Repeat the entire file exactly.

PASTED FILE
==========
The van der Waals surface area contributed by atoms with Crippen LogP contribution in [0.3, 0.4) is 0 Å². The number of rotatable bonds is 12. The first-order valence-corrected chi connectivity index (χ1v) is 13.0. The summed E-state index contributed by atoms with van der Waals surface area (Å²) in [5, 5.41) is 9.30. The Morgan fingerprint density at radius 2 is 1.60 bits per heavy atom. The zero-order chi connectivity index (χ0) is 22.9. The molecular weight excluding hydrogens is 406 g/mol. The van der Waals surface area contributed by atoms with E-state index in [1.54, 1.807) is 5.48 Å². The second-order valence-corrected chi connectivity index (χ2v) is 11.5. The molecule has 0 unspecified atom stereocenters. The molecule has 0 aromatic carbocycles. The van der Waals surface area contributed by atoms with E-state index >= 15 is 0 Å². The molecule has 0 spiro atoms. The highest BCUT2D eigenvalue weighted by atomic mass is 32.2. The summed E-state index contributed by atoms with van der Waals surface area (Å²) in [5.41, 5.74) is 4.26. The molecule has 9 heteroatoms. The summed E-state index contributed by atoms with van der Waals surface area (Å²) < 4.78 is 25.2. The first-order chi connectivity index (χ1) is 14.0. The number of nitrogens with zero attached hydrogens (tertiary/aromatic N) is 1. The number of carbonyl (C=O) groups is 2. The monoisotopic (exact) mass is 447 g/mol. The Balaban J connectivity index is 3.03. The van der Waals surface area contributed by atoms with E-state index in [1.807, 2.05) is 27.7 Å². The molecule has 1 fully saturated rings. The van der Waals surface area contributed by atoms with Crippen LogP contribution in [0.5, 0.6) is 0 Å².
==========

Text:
The van der Waals surface area contributed by atoms with Crippen LogP contribution in [0.3, 0.4) is 0 Å². The number of rotatable bonds is 12. The first-order valence-corrected chi connectivity index (χ1v) is 13.0. The summed E-state index contributed by atoms with van der Waals surface area (Å²) in [5, 5.41) is 9.30. The Morgan fingerprint density at radius 2 is 1.60 bits per heavy atom. The zero-order chi connectivity index (χ0) is 22.9. The molecular weight excluding hydrogens is 406 g/mol. The van der Waals surface area contributed by atoms with E-state index in [1.54, 1.807) is 5.48 Å². The second-order valence-corrected chi connectivity index (χ2v) is 11.5. The molecule has 0 unspecified atom stereocenters. The molecule has 0 aromatic carbocycles. The van der Waals surface area contributed by atoms with E-state index >= 15 is 0 Å². The molecule has 0 spiro atoms. The highest BCUT2D eigenvalue weighted by atomic mass is 32.2. The summed E-state index contributed by atoms with van der Waals surface area (Å²) in [5.41, 5.74) is 4.26. The molecule has 9 heteroatoms. The summed E-state index contributed by atoms with van der Waals surface area (Å²) < 4.78 is 25.2. The first-order chi connectivity index (χ1) is 14.0. The number of nitrogens with zero attached hydrogens (tertiary/aromatic N) is 1. The number of carbonyl (C=O) groups is 2. The monoisotopic (exact) mass is 447 g/mol. The Balaban J connectivity index is 3.03. The van der Waals surface area contributed by atoms with E-state index in [1.807, 2.05) is 27.7 Å². The molecule has 1 fully saturated rings. The van der Waals surface area contributed by atoms with Crippen LogP contribution in [0.5, 0.6) is 0 Å².